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Chevrolet Tracker Headlight Assembly

How to Troubleshoot Your Chevrolet Tracker Headlight Assembly

Your Chevrolet Tracker headlight assembly can be easily diagnosed even if you will have to do it by yourself. Here are some ways to find out what is causing the component to go bad.

Make a list of possible problem areas

Just because the assembly is bad doesn't mean that the entire thing has failed. Sometimes one function-whether it's the parking, fog, or headlights-can bring the whole component down. Check each function for continuous and sporadic use as they could have caused the wiring to go bad. Examine the headlights for condensation as well since this is a common cause for faulty headlights.

Determine the bad ground wire

Another common cause of a bad headlight assembly is that one of its ground circuits might have shorted or opened. To find the bad ground wire, remove the connector from the back of the headlight. If you see three wires in the connector, then one of them is ground; but if you see four, then two of them are ground. Trace these wires back from the connector as far as you can see them. The one or two that are connected to the chassis are the ground wires. With a multimeter, check its resistance. If the ground wire does not show continuity, then this means it is broken.

Check for a bad bulb

One likely cause of a bad headlight assembly could probably be due to a failed bulb, especially when only one headlight does not work. Just like your regular household bulb, headlight bulbs have a limited life depending on the number of hours used and how much vibration they have been subjected to. The filament inside this component will eventually burn out, usually within 600 to 2,000 hours of use. Simply replace the bad bulb with a new one.

Other troubleshooting tips

Clean the headlight assembly before moving on to do some electrical troubleshooting. Sometimes, this component can go bad just because you haven't given it proper maintenance. Make sure to remove all the grease and film, and dry the entire assembly first before reinstalling it.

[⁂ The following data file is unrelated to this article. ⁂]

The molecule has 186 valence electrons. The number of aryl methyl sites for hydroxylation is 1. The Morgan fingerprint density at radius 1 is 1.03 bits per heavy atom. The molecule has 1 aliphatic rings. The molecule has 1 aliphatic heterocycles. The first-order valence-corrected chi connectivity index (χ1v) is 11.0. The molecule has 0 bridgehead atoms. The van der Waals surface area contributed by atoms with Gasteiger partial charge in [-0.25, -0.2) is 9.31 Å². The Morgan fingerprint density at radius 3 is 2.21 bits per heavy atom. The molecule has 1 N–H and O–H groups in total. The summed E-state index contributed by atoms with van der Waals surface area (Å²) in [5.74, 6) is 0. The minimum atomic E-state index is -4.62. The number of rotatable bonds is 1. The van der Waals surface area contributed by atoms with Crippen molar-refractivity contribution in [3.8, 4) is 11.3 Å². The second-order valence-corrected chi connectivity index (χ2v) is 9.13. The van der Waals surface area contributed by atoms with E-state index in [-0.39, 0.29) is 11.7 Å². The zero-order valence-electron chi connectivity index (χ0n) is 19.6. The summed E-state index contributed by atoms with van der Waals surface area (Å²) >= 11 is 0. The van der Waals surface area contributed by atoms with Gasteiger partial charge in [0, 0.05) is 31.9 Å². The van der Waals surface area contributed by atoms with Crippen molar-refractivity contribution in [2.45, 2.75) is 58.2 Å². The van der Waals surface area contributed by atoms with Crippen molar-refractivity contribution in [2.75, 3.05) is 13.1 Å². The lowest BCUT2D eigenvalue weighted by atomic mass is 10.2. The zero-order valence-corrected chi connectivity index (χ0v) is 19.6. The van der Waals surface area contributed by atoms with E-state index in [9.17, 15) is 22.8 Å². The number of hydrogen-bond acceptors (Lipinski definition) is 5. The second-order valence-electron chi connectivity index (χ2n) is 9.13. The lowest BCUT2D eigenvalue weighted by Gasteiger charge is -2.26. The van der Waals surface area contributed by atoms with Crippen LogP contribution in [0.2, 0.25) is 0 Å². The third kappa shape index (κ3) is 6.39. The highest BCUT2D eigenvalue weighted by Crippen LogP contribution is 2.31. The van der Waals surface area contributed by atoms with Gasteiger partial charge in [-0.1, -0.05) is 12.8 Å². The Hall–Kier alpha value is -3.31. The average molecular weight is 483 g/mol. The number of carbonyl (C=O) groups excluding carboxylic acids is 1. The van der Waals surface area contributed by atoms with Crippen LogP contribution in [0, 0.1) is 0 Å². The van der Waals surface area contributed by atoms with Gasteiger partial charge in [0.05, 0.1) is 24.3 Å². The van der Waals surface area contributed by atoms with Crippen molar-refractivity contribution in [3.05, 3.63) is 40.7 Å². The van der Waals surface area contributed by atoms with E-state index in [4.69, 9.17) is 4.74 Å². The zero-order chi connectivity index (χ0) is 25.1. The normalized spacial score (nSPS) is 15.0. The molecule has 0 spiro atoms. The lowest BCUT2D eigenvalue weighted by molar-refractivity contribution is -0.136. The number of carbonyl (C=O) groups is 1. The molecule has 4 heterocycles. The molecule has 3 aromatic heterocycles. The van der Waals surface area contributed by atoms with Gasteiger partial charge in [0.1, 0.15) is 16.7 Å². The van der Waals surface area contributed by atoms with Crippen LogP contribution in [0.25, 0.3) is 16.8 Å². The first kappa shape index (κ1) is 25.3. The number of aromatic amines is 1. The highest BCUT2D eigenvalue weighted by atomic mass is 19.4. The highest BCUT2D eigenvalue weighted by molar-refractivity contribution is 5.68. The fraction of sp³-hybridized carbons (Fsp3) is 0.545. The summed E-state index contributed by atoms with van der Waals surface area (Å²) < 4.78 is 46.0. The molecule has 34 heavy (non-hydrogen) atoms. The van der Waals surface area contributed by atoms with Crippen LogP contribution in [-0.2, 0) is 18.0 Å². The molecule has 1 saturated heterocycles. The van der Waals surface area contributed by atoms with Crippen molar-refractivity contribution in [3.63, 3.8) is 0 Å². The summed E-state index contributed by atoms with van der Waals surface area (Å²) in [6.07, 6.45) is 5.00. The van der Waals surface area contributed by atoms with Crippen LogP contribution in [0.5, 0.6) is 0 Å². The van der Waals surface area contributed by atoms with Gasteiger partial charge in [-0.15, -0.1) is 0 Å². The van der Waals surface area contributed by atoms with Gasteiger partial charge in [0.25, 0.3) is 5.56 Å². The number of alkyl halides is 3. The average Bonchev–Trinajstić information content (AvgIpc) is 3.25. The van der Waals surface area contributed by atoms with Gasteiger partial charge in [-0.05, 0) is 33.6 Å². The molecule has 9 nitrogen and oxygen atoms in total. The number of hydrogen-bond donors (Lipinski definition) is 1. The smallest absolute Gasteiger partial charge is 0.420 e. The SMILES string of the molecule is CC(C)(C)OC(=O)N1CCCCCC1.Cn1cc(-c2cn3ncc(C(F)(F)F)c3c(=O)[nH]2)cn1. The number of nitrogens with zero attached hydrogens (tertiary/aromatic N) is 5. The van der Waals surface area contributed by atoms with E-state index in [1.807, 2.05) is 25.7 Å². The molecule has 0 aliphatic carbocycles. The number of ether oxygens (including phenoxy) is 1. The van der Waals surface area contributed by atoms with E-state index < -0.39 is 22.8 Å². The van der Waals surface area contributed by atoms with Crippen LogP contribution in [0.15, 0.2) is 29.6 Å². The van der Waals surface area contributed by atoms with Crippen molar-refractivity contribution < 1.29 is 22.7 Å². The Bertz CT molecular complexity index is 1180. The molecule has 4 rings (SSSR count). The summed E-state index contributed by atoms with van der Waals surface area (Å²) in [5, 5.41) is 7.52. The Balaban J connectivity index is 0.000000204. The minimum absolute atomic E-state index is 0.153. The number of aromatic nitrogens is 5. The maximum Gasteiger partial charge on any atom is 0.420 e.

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  • Tips on Taking Care of a Chevrolet Tracker Headlight Assembly 27 February 2013

    The Chevrolet Tracker's headlight assemblies are one of the very important safety components of your vehicle. Their lights allow you to see and drive at night. Without these, you'd be playing a guessing game with the road because of your blindness. However, headlights only work great when they shine at their brightest. Any less and the difficulty dramatically increases. This shouldn't happen to you if you want to fully enjoy the features of your Chevy. Here are some things you can do to take care of your Tracker's headlight assembly:


    Take care of the lenses.


    Any hindrances in the form of fogs, fades, and discolorations greatly affect the intensity of the bulbs. Solid dirt also instantly blocks beams passing through. Lenses overexposed to sunlight fade as it gets old. Other than these, cracks and other forms of physical damage should be worked on as soon as possible. If cavities are left unattended, contaminants can exploit these and enter the assembly to damage it further. That's why it's important to keep the plastic lenses of the assemblies clear and stain free. This is vital in giving you bright and brilliant headlights. There are lots of products and DIY resources that can guide you on how to go about this.


    Maintain the lights' aim.


    The constant movement of the Tracker affect where the beams of the headlights point. What used to stay front and center can be tilted in all directions. Other than this, if the vehicle is carrying too much weight at the back, its nose ends up higher than its tail. This results to lights pointing upward rather than down on the road. Search the assembly to locate the dedicated adjustment screws for you to return the aim of the lights to the right direction.


    Handle bulbs with gloves.


    If you need replacement bulbs for your headlights, chances are the old ones are burnt out. Never touch and handle new ones with your bare and hands. The oil on your skin may end up on the bulb's surface. When these stained lights are installed, the light heats the oil and hastens the rate at which the bulbs burn out. Wear safety gloves to prevent this from happening.